Walking a mile can improve lives and transform hearts. Several valley residents demonstrated this in a special way.
The diocesan council of the Society of St. Vincent de Paul held its eighth annual Friends of the Poor Walk Sept. 19, in conjunction with the national organization. The event took place at the Main Watkins Campus of the society in Phoenix, just one of 247 different walks nationally.
Saturday, Oct. 10
Registration: 7:45 a.m.
Start: 8 a.m.
St. Clare of Assisi Parish, 17111 W. Bell Road, Surprise
Info: Sheila Richardson, (623) 875-0851
Bill Ford, (928) 252-3808
“The purpose of this event is to raise awareness of the plight of those who are less fortunate than us,” said Mary Anne Hunter, the current acting president for the diocesan council. “The people out here walking have raised money, have gotten pledges, etc., for their walk, and that money will all go back to their conferences to help the poor.”
Hunter explained money raised by the walkers will be used to help the disadvantaged with a wide variety of needs, such as assistance paying for rent, utility bills, prescriptions or auto repair, or for buying extra food that the conference may need to help feed people, “but every bit of the money goes to the conference for their works.”
There are 85 parish-based Vincentian conferences of charity in the Diocese of Phoenix. Its nearly 7,000 volunteers made nearly 48,500 home visits last year to pray with and serve those in need in their neighborhoods.
Fr. Dale Craig, SOLT, pastor of Most Holy Trinity Parish, expressed his excitement at being a part of this year’s “Friends of the Poor” walk. “The great St. Vincent de Paul members said, ‘Come on down, Father!’ and I’m happy to be here.”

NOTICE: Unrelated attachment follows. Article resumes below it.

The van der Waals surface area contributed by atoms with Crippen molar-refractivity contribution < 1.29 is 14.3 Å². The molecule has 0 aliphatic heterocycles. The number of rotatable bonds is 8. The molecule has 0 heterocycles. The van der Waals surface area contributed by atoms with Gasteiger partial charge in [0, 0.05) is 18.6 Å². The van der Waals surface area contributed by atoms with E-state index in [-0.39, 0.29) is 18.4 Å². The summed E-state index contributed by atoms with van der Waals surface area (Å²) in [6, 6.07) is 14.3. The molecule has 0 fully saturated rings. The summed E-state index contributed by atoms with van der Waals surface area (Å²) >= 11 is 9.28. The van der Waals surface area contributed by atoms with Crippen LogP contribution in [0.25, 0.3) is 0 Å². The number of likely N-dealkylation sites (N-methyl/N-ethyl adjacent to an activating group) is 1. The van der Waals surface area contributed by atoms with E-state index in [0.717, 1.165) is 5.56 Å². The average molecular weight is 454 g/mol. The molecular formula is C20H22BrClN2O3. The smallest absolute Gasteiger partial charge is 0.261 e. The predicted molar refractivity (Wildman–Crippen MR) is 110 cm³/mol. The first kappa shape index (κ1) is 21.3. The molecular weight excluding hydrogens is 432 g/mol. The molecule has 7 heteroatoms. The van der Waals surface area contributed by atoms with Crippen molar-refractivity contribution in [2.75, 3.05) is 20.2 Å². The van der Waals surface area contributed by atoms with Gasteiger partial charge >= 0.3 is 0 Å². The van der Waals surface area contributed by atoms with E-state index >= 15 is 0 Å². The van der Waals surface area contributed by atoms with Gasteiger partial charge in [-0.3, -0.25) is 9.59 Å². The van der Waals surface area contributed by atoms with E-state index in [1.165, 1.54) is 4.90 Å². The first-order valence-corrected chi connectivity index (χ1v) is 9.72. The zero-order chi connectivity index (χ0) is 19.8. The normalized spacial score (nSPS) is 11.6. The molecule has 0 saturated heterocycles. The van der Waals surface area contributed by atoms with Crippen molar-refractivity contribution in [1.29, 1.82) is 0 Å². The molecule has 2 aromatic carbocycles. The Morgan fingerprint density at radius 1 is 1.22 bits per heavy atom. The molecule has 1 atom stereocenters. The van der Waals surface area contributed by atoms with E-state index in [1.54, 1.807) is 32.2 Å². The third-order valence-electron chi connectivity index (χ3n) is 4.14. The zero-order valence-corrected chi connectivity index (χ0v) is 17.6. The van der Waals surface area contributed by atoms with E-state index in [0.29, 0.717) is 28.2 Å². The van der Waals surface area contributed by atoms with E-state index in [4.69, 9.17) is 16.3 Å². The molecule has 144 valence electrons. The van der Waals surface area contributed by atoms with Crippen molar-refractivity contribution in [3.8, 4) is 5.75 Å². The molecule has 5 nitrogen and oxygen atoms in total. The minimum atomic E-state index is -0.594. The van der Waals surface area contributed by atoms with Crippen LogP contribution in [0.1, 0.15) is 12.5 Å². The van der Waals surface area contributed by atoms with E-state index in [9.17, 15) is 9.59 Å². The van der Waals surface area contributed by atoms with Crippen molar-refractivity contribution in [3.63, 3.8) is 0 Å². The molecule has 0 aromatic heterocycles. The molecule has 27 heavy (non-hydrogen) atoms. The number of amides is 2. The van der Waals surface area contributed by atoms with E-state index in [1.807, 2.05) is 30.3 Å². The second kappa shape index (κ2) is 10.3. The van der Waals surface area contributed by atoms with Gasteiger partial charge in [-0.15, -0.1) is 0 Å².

Fr. Craig also stated caring for the poor is crucial. “We have to recognize that we’re first servants, we’re servants of everybody,” Fr. Craig said. “Jesus came to serve, not to be served.”
Fr. Steven Kunkel, pastor of St. Thomas the Apostle Parish, echoed these sentiments. “We’re made in God’s image and likeness and God is generous, so when we’re being generous, we’re imitating God,” Fr. Kunkel said.” If we do what we were made for, it’s going to lead to our happiness. We have a need to give, just as God has a need to be loving and merciful towards us.”
Fr. Kunkel also brought along a walking companion, his 11-year-old Kelpie-Lab mix named Hope. “The schoolchildren have a bet going as to who is going to be the better walker, me or Hope,” Fr. Kunkel said. “I think Hope got more votes than I did.”
The Friends of the Poor Walk was a tremendous national success in 2014, consisting of 25,000 walkers who raised over 2.6 million dollars.
Hunter explained participating in the walk is a noble way to assist those in need, but for those who cannot, there are other ways. Hunter noted that the three aspects of serving the Church, namely ‘time, treasure and talent,’ are the same key elements which people can use to assist St. Vincent de Paul. In addition, people can always serve through prayer.
The walk at St. Vincent de Paul’s headquarters was just one of seven held in Arizona this year with the next one scheduled for Oct. 10 in Surprise.
Hunter stated that in helping the poor, people become rich. “A lot of times we think, ‘Oh, we’re going to help the poor,’ but no, it’s actually the poor who help us.”